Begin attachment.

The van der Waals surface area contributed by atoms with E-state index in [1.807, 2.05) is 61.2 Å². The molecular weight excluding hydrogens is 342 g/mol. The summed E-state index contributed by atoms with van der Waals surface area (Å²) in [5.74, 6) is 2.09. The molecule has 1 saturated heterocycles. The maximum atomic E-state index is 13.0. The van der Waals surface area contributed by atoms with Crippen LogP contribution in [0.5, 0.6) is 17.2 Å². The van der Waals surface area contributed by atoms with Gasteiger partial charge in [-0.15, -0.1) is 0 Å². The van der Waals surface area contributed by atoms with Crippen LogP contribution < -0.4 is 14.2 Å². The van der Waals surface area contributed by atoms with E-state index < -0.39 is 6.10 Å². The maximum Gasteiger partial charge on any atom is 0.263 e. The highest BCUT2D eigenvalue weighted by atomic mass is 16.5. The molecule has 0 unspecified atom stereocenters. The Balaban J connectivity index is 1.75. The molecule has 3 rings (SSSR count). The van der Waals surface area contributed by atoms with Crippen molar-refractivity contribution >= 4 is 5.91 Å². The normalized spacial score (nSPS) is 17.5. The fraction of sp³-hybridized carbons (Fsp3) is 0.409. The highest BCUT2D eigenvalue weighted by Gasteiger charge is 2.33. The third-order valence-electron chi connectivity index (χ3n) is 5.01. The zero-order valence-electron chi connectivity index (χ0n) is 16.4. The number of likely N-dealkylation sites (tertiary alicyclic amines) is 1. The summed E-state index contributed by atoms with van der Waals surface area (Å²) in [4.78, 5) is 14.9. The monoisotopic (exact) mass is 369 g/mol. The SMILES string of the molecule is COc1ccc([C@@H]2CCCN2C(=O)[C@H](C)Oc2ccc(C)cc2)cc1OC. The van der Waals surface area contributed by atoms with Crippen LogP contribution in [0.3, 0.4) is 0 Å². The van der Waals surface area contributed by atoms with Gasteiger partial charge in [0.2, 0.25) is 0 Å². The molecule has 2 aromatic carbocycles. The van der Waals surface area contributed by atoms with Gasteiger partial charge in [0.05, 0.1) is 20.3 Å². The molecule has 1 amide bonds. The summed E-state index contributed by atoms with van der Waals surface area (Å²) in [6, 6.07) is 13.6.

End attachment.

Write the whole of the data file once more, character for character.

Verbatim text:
The van der Waals surface area contributed by atoms with E-state index in [1.807, 2.05) is 61.2 Å². The molecular weight excluding hydrogens is 342 g/mol. The summed E-state index contributed by atoms with van der Waals surface area (Å²) in [5.74, 6) is 2.09. The molecule has 1 saturated heterocycles. The maximum atomic E-state index is 13.0. The van der Waals surface area contributed by atoms with Crippen LogP contribution in [0.5, 0.6) is 17.2 Å². The van der Waals surface area contributed by atoms with Gasteiger partial charge in [-0.15, -0.1) is 0 Å². The van der Waals surface area contributed by atoms with Crippen LogP contribution < -0.4 is 14.2 Å². The van der Waals surface area contributed by atoms with E-state index < -0.39 is 6.10 Å². The maximum Gasteiger partial charge on any atom is 0.263 e. The highest BCUT2D eigenvalue weighted by atomic mass is 16.5. The molecule has 0 unspecified atom stereocenters. The Balaban J connectivity index is 1.75. The molecule has 3 rings (SSSR count). The van der Waals surface area contributed by atoms with Crippen molar-refractivity contribution >= 4 is 5.91 Å². The normalized spacial score (nSPS) is 17.5. The fraction of sp³-hybridized carbons (Fsp3) is 0.409. The highest BCUT2D eigenvalue weighted by Gasteiger charge is 2.33. The third-order valence-electron chi connectivity index (χ3n) is 5.01. The zero-order valence-electron chi connectivity index (χ0n) is 16.4. The number of likely N-dealkylation sites (tertiary alicyclic amines) is 1. The summed E-state index contributed by atoms with van der Waals surface area (Å²) in [4.78, 5) is 14.9. The monoisotopic (exact) mass is 369 g/mol. The SMILES string of the molecule is COc1ccc([C@@H]2CCCN2C(=O)[C@H](C)Oc2ccc(C)cc2)cc1OC. The van der Waals surface area contributed by atoms with Crippen LogP contribution in [0.3, 0.4) is 0 Å². The van der Waals surface area contributed by atoms with Gasteiger partial charge in [0.2, 0.25) is 0 Å². The molecule has 2 aromatic carbocycles. The van der Waals surface area contributed by atoms with Gasteiger partial charge in [0.05, 0.1) is 20.3 Å². The molecule has 1 amide bonds. The summed E-state index contributed by atoms with van der Waals surface area (Å²) in [6, 6.07) is 13.6.